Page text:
I just can’t help wondering whether this film would have enjoyed the same reception if they looked or acted like many of the girls particularly at risk for bullying in North American schools: those with special needs, learning or developmental delays, those with physical handicaps, mental health issues, kids who are overweight, gay, dealing with family dysfunction, anger management, lacking psychological resilience, self-esteem or just generally unable to advocate for themselves effectively.

In one scene near the end of the film, Parsekian features a long-ish interview with a woman she went to school with as a child, who poignantly describes the years of bullying she endured. And while Parsekian confesses she wishes she had spoken up for her in all that time, her sincerity falls flat. I cringed throughout that entire scene, waiting for the really significant moment where she would surely apologize for the part she played as a bystander in perpetuating the bullying.

I waited for nothing. There was no apology. How utterly, terribly disappointing. What a missed opportunity to showcase her newfound kindness.

So do I think showing it to a bunch of high school girls was a waste of time? No. Not when handled with the appropriate kind of facilitation, as I saw in the high school I visited last week. The conversation with the girls at the end of the film was adeptly steered by the guidance counsellor towards written apologies and pledges of kindness. Perhaps some of the message of kindness seeped in to some new places. That’s always a good thing.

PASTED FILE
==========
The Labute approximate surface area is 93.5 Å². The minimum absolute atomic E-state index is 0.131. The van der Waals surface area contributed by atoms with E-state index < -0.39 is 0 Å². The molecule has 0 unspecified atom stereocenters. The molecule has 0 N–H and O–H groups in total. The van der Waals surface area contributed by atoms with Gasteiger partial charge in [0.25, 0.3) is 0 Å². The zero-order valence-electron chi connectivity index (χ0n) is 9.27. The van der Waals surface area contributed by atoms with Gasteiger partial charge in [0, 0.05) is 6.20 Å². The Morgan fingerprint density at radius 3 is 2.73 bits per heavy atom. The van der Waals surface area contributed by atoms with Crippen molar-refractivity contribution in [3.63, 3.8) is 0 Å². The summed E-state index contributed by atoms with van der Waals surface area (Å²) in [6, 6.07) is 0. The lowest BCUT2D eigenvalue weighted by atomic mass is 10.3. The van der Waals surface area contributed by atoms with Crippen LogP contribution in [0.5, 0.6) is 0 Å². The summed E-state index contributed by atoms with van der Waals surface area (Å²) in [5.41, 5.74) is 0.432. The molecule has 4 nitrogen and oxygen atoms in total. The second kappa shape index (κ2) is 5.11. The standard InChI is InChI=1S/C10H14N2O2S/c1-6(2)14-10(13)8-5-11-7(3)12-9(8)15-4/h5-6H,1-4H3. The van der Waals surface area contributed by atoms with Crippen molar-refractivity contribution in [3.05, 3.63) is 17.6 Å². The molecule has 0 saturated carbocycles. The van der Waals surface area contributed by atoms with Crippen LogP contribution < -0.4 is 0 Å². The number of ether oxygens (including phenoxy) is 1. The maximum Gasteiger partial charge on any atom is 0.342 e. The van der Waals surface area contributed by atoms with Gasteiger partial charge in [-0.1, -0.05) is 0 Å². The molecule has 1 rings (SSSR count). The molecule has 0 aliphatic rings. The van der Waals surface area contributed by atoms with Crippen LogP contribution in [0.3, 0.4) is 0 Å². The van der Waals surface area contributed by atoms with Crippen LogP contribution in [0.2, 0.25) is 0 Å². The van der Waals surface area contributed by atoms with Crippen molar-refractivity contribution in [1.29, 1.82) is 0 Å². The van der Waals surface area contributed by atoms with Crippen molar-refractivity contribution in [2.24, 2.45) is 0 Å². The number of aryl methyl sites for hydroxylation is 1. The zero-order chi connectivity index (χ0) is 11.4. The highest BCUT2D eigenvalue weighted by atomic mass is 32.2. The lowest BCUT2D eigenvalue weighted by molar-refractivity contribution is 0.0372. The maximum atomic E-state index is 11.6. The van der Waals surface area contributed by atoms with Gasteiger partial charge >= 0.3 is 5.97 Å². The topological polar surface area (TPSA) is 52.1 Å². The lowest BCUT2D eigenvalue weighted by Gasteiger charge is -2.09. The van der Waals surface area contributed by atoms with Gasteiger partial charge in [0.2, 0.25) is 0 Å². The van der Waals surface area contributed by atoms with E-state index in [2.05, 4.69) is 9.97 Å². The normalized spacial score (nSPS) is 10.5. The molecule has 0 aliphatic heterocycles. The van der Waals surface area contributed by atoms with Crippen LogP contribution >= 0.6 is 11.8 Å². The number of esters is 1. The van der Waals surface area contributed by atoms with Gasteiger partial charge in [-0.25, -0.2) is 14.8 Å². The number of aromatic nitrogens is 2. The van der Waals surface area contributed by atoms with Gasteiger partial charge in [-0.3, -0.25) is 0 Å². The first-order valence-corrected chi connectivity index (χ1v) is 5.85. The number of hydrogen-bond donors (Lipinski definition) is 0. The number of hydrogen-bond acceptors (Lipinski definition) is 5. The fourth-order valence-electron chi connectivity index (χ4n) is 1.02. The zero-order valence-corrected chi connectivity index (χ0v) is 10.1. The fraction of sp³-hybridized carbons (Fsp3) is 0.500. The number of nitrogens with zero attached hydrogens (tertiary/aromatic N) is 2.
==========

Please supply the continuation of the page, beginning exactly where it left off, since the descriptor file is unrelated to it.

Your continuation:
But I do wish we could address the incredibly destructive idea of an inherently nasty “girl world.” Instead of telling girls they are mean and must do better, can we not also celebrate their acts of compassion and generosity? That kind of positive reinforcement and altered expectations will surely do more to raise the bar.

Because sometimes the kind is right there in front of our faces and we missed it because we weren’t looking.

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Dignity, respect, manners & civility: An annotated list of bullying prevention resources for schools

RESPECTI hear a lot of difficult stories from the teachers, school principals and parents who attend my anti-bullying workshops, but the mom who approached me after an evening information session for parents this week has lingered in my mind. She was a single mom of three boys, two in high school and one in sixth grade. Her older boys had experienced a fair amount of harassment and bullying in school, she said, but they seem to be mostly handling it. It was her youngest that worried her.